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Wild, part 1, chapter 14 of Memory, a novella

29 Nov
Wild, part 1, chapter 14 of Memory, a novella

Wild Part 1, chapter 14 of Memory, a novella
Written for Nanowrimo
Copyright(c) Soumya Mukherjee
The tourists spotted some movement in the grass and a flash of colour. Alerted by their excitement, the forest ranger focused his binoculars. To his alarm, he noticed some people hiding in the grass. The tourists’ initial disappointment that it wasn’t a big cat gave way to renewed excitement at witnessing the capture of some poachers at first hand. The ranger sent a wireless message to his colleagues, and soon a posse of guards started giving chase to the unauthorised humans in the tiger reserve.
The interlopers being chased were actually four college kids, having an extraordinary and highly unlawful travel adventure. The fugitives were Ron from Shillong, the crazy guy who was game for anything; Desi from Mumbai, who was the wildlife expert and an extremely law abiding citizen until recently; Jo from Australia who was trying to travel the world on a bicycle; and Boy, the originator of all such harebrained schemes.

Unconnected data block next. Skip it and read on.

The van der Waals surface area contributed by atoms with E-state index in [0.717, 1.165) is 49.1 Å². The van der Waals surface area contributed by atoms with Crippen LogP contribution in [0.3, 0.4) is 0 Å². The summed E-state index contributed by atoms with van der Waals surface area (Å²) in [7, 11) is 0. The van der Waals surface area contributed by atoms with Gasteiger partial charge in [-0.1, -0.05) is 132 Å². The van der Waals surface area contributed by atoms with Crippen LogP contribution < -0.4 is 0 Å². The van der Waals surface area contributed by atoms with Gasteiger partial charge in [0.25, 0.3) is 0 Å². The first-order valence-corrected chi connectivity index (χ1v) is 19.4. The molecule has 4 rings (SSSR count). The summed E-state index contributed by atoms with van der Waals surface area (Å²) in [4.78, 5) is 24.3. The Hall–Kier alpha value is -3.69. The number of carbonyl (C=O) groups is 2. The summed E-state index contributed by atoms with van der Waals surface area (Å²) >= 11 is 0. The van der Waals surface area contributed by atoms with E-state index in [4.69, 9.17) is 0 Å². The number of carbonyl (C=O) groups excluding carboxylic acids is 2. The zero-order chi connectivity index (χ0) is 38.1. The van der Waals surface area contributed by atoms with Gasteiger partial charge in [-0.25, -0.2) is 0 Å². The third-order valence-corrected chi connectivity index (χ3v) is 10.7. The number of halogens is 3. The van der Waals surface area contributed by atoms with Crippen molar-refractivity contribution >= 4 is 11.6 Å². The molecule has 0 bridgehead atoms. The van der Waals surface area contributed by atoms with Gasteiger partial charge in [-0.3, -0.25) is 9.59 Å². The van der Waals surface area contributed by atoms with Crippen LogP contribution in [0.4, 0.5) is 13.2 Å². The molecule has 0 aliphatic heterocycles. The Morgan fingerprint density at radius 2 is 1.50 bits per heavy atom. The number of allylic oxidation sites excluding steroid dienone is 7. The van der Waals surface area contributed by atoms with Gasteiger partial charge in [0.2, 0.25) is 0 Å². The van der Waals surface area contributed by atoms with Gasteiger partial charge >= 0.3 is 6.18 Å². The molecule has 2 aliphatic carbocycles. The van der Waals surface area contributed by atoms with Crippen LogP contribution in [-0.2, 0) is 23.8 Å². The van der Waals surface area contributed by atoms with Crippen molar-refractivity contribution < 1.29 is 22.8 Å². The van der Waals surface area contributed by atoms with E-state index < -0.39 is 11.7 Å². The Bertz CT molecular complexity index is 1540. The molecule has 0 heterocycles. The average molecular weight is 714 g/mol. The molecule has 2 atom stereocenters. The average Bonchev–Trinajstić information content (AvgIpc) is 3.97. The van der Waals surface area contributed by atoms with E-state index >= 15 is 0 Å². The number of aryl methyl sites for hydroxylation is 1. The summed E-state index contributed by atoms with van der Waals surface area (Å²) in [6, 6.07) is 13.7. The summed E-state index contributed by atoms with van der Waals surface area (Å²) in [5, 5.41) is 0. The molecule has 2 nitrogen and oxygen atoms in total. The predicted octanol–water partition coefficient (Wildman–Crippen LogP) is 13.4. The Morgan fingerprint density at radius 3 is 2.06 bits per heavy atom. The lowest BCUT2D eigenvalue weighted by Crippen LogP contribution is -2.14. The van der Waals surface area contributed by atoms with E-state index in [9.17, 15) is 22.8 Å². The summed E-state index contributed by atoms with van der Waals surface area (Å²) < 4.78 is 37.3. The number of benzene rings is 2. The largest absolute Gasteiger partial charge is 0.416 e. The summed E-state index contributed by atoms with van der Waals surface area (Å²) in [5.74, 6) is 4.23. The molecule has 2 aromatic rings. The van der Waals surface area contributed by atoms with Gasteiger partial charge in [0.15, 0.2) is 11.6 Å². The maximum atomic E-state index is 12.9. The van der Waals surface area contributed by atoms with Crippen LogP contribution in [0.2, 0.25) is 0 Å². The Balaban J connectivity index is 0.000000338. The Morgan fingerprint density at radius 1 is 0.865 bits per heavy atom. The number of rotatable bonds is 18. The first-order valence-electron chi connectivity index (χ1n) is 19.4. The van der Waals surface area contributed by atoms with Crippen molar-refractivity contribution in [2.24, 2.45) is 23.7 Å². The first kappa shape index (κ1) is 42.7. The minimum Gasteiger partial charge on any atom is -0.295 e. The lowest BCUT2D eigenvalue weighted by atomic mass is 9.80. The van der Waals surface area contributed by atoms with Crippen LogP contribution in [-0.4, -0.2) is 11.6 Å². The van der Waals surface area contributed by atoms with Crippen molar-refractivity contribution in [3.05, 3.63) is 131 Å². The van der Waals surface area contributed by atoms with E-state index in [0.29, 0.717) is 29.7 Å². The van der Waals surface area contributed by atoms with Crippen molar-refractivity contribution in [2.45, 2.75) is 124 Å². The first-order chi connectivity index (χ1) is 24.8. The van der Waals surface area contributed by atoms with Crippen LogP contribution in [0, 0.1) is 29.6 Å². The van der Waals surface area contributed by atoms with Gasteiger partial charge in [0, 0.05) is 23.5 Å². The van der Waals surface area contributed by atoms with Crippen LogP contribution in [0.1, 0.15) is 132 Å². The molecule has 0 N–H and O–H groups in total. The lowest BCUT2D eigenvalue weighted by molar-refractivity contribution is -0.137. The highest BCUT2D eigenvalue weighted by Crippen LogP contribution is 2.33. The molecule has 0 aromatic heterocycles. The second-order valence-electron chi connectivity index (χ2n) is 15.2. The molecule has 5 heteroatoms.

It all started a few days back in Delhi, when they were planning to go backpacking in Goa, when Desi wanted to join them, to have an adventure before starting his career in government. He also had some camping gear. So Boy borrowed his sleeping bags and backpacks and promising to show him the real India AND bring him back safely, took off in the Bombay Mail. Being low on funds, they dispensed with buying tickets, and huddled on the floor of the general compartment, where the vast majority of our countrymen travel gratis, being too poor to buy tickets, and not much concerned with legalities. Few ticket checkers brave those crowds to catch offenders.